Mining: Production and Control of Arsenic

Arsenic is a naturally occurring element found in many rocks and minerals in the earth’s crust. It is also classified as a critical mineral and has important uses in our economy and clean energy technologies. Arsenic is a persistent bio-accumulative carcinogen, however, the most significant chemical contaminant in drinking-water globally and has significant health and environmental effects. Thus, it is subject to strict regulation in the U.S. and other countries.

Issue

Arsenic is commonly found as an impurity in sulfide ores, and is produced commercially for use in pesticides, wood preservatives, metal alloys, and other technologies. It is also listed as critical mineral under Presidential executive order 13817, because it has important uses in our economy, especially in gallium-arsenide semiconductors for solar cells and telecommunications. Notwithstanding its importance, the U.S. has not produced arsenic since 1985. All of the arsenic is imported from China and Morocco. Arsenic can be toxic in large doses,and the mining industry monitors and prevents its release into the environment.

Background

Arsenic is the 20th most abundant component in the Earth’s crust, and is widely distributed in rocks, soils, natural waters, and small amounts in most living things. It is a metalloid, which means that it can behave as a metal or as a nonmetal. Arsenic is rarely found as a pure element, but is a component in sulfur-containing minerals, the most common of which are arsenopyrite and pyrite. Arsenic also can be obtained from copper, gold, and lead smelter flue dust as well as from roasting arsenopyrite. Arsenic has been commercially recovered from realgar and orpiment in China, Peru, and the Philippines, and from copper-gold ores in Chile.

Minerals containing arsenic: Realgar, Getchell Mine, Potosi Mining District, Humboldt Co., Nevada
Minerals containing arsenic: Realgar, Getchell Mine, Potosi Mining District, Humboldt Co., Nevada (Sample 15952, New Mexico Bureau of Geology and Mineral Resources Mineral Museum, Gift of Monty Mortimer).
Realgar with Pararealgar (yellow), Palomo Mine, Castrovirreyna Province, Huancavelica, Peru
Realgar with Pararealgar (yellow), Palomo Mine, Castrovirreyna Province, Huancavelica, Peru (Sample 17631, New Mexico Bureau of Geology and Mineral Resources Mineral Museum).

Uses of Arsenic

The reported world production of arsenic was 59,000 tons in 2021 Arsenic is used in a variety of applications, as a preservative for pressure treating of lumber; as a strengthening agent in lead-storage batteries; in pesticides and insecticides; as an antifriction additive for bearings, and wheel weights for tires. Another increasingly important use of arsenic is to manufacture gallium-arsenide semiconductors for solar cells and telecommunications.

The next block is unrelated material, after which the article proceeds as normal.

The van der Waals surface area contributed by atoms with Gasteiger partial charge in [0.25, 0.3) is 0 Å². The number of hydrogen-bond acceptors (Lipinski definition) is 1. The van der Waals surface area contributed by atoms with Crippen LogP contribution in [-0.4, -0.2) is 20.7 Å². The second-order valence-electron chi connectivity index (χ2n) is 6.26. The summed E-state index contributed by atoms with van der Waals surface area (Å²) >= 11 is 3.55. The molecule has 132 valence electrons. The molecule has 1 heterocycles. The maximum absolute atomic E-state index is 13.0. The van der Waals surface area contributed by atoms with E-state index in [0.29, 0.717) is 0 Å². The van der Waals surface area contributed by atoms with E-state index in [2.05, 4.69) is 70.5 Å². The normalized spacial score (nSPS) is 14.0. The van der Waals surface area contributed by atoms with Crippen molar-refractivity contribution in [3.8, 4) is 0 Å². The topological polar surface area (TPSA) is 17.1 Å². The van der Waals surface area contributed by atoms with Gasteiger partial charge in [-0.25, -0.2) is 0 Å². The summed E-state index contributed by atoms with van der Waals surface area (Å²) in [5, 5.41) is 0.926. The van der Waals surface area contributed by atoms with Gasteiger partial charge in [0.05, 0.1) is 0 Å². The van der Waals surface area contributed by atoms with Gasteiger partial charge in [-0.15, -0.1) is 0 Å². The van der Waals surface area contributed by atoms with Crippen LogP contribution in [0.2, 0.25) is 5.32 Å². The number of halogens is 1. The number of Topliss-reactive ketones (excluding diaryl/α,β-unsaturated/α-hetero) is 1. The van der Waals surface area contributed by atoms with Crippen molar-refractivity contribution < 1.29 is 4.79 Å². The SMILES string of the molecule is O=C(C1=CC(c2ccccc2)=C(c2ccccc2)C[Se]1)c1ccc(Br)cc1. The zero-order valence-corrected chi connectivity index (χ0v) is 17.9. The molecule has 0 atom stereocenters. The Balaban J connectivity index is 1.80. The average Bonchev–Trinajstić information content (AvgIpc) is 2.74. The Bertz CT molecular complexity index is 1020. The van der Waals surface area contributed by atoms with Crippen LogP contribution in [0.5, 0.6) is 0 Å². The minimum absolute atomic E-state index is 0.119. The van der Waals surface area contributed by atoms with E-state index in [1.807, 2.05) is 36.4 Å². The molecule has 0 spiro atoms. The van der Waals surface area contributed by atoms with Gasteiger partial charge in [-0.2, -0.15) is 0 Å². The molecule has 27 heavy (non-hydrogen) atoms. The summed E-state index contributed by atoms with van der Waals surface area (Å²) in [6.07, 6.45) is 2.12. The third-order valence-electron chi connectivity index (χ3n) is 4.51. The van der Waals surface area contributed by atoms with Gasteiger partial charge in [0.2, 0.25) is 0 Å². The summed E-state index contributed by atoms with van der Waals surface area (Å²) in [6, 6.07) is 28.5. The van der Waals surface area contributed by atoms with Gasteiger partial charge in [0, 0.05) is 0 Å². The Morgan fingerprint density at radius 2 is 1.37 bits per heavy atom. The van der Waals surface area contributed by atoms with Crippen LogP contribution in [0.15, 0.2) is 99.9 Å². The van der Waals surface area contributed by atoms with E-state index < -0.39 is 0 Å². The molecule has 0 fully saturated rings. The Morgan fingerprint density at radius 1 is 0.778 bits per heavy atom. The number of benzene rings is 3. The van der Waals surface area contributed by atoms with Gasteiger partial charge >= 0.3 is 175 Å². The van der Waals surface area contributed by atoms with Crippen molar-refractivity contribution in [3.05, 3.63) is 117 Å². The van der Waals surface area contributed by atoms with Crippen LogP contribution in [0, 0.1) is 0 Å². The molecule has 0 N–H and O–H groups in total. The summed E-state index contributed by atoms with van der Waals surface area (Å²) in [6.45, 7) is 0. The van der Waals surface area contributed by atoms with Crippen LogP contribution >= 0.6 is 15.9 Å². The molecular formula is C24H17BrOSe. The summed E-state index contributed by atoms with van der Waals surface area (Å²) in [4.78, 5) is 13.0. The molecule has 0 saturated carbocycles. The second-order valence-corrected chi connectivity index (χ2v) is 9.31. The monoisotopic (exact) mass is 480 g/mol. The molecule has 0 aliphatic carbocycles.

Arsenic toxicity

Inorganic arsenic is classified as a known human carcinogen by the International Agency for Research on Cancer. Consuming a large amount of arsenic over a lifetime can increase the risk of cancer in internal organs such as the bladder, lungs, and liver. Arsenic can lead to cardiovascular disease, hypertension, diabetes and anemia. In areas with naturally high levels of arsenic in groundwater, arsenic poisoning from drinking water is a serious concern.

Natural sources of arsenic

Arsenic is released into the environment naturally through the weathering, oxidation and erosion of rocks, especially volcanic rocks. An estimated 25% of arsenic emissions into the atmosphere come from natural sources, mostly volcanoes and areas of volcanic rocks can have elevated arsenic levels in the soils and waters derived from them. The majority of the arsenic released by all sources end up in the soils, rivers, and ultimately, the ocean.

Since valuable metals such as copper and gold can be found in arsenic-rich sulfide mineral deposits, mining companies will often look for rocks, soil and water with a naturally high arsenic content as a means of locating an ore body. It is, therefore, important to establish baseline or existing arsenic concentrations in the surrounding environment to determine the impact of mining versus other human contamination (pesticides, fungicides); and natural background levels. The measurement of baseline concentrations is usually part of environmental impact assessment processes practicedin more than 100 countries.

Human activities which intensify the release of arsenic

Human activities have the potential to increase arsenic concentrations in the air, water, and soil. The rate of arsenic release from sulfide minerals can be accelerated by mining activities, which expose the minerals to weathering processes during excavation. Arsenic oxide dust is produced during copper and gold smelting, and coal combustion. The direct application of arsenic in the form of pesticides, fungicides or wood preservatives has historically been a major source of arsenic in soils and adjacent water supplies, as arsenic is strongly attracted to soil particles and sediments. Freshwaters and associated ecosystems may be impacted by arsenic dissolution in runoff from contaminated sites. In contrast, it is the natural release of arsenic from geologic materials that has become a threat to drinking water supplies around the world.

Arsenic in the mining industry